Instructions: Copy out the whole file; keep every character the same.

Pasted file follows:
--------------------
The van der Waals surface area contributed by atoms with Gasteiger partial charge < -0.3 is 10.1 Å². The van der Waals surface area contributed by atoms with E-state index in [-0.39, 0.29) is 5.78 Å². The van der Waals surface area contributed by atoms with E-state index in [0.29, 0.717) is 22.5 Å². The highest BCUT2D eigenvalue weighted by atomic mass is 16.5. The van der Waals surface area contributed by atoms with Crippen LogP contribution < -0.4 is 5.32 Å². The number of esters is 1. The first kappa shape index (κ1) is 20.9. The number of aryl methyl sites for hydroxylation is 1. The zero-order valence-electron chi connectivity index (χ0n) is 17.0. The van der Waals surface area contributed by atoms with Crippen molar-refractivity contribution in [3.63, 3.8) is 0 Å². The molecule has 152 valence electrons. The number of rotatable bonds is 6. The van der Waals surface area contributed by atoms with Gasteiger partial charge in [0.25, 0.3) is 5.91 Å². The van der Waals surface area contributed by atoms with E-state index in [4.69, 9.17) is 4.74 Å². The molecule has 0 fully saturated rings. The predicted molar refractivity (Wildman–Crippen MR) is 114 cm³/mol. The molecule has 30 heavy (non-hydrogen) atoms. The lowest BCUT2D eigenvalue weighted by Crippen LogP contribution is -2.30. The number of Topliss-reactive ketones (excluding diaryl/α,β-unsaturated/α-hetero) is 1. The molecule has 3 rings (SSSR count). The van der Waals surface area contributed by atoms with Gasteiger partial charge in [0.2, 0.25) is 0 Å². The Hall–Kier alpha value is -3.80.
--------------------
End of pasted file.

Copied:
The van der Waals surface area contributed by atoms with Gasteiger partial charge < -0.3 is 10.1 Å². The van der Waals surface area contributed by atoms with E-state index in [-0.39, 0.29) is 5.78 Å². The van der Waals surface area contributed by atoms with E-state index in [0.29, 0.717) is 22.5 Å². The highest BCUT2D eigenvalue weighted by atomic mass is 16.5. The van der Waals surface area contributed by atoms with Crippen LogP contribution < -0.4 is 5.32 Å². The number of esters is 1. The first kappa shape index (κ1) is 20.9. The number of aryl methyl sites for hydroxylation is 1. The zero-order valence-electron chi connectivity index (χ0n) is 17.0. The van der Waals surface area contributed by atoms with Crippen molar-refractivity contribution in [3.63, 3.8) is 0 Å². The molecule has 152 valence electrons. The number of rotatable bonds is 6. The van der Waals surface area contributed by atoms with Gasteiger partial charge in [0.25, 0.3) is 5.91 Å². The van der Waals surface area contributed by atoms with E-state index in [4.69, 9.17) is 4.74 Å². The molecule has 0 fully saturated rings. The predicted molar refractivity (Wildman–Crippen MR) is 114 cm³/mol. The molecule has 30 heavy (non-hydrogen) atoms. The lowest BCUT2D eigenvalue weighted by Crippen LogP contribution is -2.30. The number of Topliss-reactive ketones (excluding diaryl/α,β-unsaturated/α-hetero) is 1. The molecule has 3 rings (SSSR count). The van der Waals surface area contributed by atoms with Gasteiger partial charge in [0.2, 0.25) is 0 Å². The Hall–Kier alpha value is -3.80.